“Harbor House” Goes Live One Week From Today

 I just want to update everyone on my forthcoming new collection, “Harbor House and Other Dark Tales.” The eBook is now available to pre-order on Amazon (Click here). Publication date is only one week away – September 6th. The paperback version will be forthcoming.

“Harbor House” includes a varied collection of sixteen all-new stories. Below are the titles…

Harbor House

Love and Hate

The Next Door Neighbor

Believe

Big Carmine

Room 111 

A Permanent Solution

So Many Books, So Little Time

And Then She Was Gone

I Would Do Anything for You

That Stuff Will Kill You

A Morning Walk in the Woods

Dwayne

Sorry for Your Loss

Bad Luck

Jacqueline

Below is a short excerpt…

1902

     Everyone in the coastal town of Laurel, Maine, knew the history of Harbor House. Built in 1902 along the rocky shores of the Atlantic, Harbor House has survived over one hundred years of cold winters, snowstorms, icy winds, and death. The large house was built by Joshua Holt and his two sons, Jedediah and Samuel. One year after its completion the Holt family, which included Joshua’s wife Becky and youngest child, Kate, were all killed while boating in the Atlantic. An unexpected and merciless storm capsized their boat.

     Legend has it Joshua was knocked unconscious while Jedediah and Samuel both drowned attempting to save their mother and sister. No one knows for sure what happened since there were no witnesses or survivors. What is known is the bodies of the entire family were washed ashore and eventually buried on their large property. Their names carved into pieces of wood used as markers. 

     After the tragic death of the Holt family, Harbor House remained empty until 1910. During that time, stories spread, mostly by the local teens, that Harbor House was haunted by the spirits of the Holt family. Some kids claimed to have seen Joshua’s ghost in the house crying and calling out to his wife, Becky. Older teens and a few adults claimed to have heard the oldest son, Jedediah, scream out the name of Eleanor Crane, his bride to be. Eleanor was supposed to have been on the boat trip with the Holt family. She bowed out at the last moment because of illness. What is known is that two months after the Holt family drowned, Eleanor, who had been distraught over her fiancé’s death, was found dead. Her body draped over Jedediah’s grave. The cause of death was cyanide, an ingredient her father used in his photography studio. Rumors spread she was pregnant with Jedediah’s baby at the time of her death.

 If you have not pre-ordered yet, why not do so now?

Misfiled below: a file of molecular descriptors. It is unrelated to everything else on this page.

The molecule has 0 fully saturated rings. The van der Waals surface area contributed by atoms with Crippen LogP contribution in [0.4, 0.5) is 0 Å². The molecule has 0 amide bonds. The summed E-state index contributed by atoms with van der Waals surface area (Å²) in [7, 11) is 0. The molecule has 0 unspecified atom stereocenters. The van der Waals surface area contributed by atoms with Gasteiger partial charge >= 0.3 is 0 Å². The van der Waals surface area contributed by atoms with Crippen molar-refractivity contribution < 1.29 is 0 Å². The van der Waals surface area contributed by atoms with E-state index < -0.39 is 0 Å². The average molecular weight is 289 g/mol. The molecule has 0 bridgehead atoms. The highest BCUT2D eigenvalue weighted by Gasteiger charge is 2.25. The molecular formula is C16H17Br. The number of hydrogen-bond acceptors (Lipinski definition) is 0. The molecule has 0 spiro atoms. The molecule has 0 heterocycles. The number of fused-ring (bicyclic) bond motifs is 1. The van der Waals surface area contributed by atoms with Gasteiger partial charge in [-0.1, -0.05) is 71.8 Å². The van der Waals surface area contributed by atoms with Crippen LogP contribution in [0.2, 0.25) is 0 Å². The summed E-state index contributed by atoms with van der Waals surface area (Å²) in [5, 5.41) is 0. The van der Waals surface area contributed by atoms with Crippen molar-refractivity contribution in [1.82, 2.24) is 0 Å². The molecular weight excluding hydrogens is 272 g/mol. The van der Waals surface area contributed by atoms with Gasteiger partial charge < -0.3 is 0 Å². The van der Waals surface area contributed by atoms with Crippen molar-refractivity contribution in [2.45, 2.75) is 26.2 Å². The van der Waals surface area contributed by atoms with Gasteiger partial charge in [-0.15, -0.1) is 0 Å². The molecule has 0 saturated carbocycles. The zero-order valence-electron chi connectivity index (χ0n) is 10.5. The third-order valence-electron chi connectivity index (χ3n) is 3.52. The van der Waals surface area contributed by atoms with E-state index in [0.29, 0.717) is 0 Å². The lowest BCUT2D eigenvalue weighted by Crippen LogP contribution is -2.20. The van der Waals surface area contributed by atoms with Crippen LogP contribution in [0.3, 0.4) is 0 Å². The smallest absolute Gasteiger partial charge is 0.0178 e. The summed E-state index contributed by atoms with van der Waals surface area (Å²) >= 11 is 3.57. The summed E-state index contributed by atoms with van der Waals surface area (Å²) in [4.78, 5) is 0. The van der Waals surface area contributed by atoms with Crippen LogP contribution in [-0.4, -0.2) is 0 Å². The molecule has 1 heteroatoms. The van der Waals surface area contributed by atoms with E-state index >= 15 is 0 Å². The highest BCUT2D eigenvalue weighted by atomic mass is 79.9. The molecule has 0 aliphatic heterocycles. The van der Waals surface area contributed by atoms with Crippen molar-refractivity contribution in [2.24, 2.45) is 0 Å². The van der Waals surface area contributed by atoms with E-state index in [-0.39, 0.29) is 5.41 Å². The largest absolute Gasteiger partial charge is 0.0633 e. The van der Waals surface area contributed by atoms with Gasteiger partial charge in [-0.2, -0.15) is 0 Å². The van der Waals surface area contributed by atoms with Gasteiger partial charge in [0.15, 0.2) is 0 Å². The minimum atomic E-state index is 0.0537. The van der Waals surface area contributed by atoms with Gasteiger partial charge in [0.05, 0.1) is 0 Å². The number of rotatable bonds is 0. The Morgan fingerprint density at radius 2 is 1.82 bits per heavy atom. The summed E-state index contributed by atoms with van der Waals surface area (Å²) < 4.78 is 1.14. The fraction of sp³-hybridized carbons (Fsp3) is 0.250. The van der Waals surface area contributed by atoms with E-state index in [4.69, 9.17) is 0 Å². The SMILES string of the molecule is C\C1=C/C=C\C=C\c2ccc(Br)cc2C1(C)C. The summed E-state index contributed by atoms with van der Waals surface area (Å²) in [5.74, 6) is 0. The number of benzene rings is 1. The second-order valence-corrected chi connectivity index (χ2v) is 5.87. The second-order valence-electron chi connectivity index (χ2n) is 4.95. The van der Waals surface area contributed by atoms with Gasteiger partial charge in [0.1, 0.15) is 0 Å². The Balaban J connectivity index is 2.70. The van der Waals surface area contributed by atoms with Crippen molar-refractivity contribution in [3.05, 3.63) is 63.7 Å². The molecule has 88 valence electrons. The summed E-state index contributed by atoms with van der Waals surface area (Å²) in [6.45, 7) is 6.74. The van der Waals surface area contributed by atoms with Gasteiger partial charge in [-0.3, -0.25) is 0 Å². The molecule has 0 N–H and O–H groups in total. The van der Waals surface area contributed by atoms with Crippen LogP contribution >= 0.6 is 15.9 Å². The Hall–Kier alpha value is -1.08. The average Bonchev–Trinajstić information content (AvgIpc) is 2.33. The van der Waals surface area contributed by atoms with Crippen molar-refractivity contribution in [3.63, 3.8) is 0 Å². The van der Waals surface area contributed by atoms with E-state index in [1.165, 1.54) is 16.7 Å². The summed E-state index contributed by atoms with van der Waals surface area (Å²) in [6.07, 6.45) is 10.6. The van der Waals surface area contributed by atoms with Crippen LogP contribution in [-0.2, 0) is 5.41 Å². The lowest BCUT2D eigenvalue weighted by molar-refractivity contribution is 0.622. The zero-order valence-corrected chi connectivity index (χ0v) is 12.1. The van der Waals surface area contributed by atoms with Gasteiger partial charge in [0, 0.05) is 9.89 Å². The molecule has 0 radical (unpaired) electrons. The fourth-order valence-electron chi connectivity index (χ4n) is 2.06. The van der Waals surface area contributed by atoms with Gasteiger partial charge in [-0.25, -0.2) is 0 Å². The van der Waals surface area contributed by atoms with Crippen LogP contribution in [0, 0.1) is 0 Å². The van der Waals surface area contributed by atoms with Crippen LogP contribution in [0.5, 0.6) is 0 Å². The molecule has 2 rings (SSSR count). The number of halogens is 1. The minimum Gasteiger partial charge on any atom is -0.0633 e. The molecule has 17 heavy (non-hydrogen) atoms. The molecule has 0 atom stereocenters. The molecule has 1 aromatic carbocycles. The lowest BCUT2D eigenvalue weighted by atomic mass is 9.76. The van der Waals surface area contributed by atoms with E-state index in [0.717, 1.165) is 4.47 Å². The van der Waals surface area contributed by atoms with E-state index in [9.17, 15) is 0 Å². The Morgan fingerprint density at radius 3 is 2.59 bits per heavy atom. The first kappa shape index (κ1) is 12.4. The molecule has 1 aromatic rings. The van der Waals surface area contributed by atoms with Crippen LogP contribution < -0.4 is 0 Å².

Book Review: Dirty Old Town

Set in the mid-1970s, author Gabriel Valjan’s P.I. Shane Cleary follows down those dark mean streets traveled by Sam Spade and Philip Marlowe, only in Boston. I thoroughly enjoyed this hard-boiled tale. If you like noir dark with wise-cracking dialogue this book, the first in a series is for you. Available at Amazon.

New Short Story – One More Cup of Coffee

Photo by Hannah Wei on Unsplash

I have posted a new short story ony my Medium platform. It’s Free!!!

I sat at a table for two in the small coffee shop where we agreed to meet. The server, his name tag read Henry, had taken my order: one large dark roast coffee with almond milk and a toasted onion bagel with extra cream cheese. He said it would be ready in a few minutes. I opened my laptop and booted it up. Every few minutes, I kept looking up at the door to see who was coming in. It was early yet, but you never know.

It was here in this small upstate town back in 1969 where we met. She was my first date, my first love, and the one I never forgot…. CONTINUE READING HERE

Doucumentary – Men at Lunch

I recently watched the short documentary (slightly over one hour) called “Men at Lunch.” It relates the story about one of the most iconic photographs ever made. The film explores the origin, the meaning, and the impact the photo has had over its long history.

We see eleven men perched high up on a steel girder taking a lunch break while working on the construction of a building today we know as 30 Rockefeller Center. Who was the photographer? Who are the construction workers? And why is the photograph so relevant all these years later. These are some of the questions asked and much remains unknown. Except for two men, none have been identified, though there have been many claims otherwise, but only two of the men have been verified. That said, the photograph says a lot about the history of New York City, its immigrants who worked the dangerous jobs, and the American dream.

“Men at Lunch” is streaming on KANOPY and is available on YouTube.

Book Review: Caper (Lawrence Sanders)

Lawrence Sanders was a prolific author of over thirty-five crime novels including “The Anderson Tapes” and “The First Deadly Sin,” both made into films. Published in 1981, “Caper” is a fascinating study on how far one would go to save a career. Jannie Sheen is a bestselling mystery writer who has written bestsellers under various pseudonyms. Her work has become stale and unrealistic. Jannie’s publisher rejects her latest submission, telling her she needs to add realism to her storyline. She decides, along with her best friend, Dick Fleming, to plan a real robbery, enlisting a gang and coming up with a full proof plan, and then calling the entire event off just before the robbery is to take place.

Only one problem.

The men she enlists like the plan too much, and even after they discover who she really is they force her and her buddy Dick to go along with the robbery. The heist does not go as planned, and the gang is soon on the run.

The story is sharply told and only improves as it goes on. From the streets of New York City to the backwoods of Georgia and down to Florida you’re on the road with an exciting and fun read.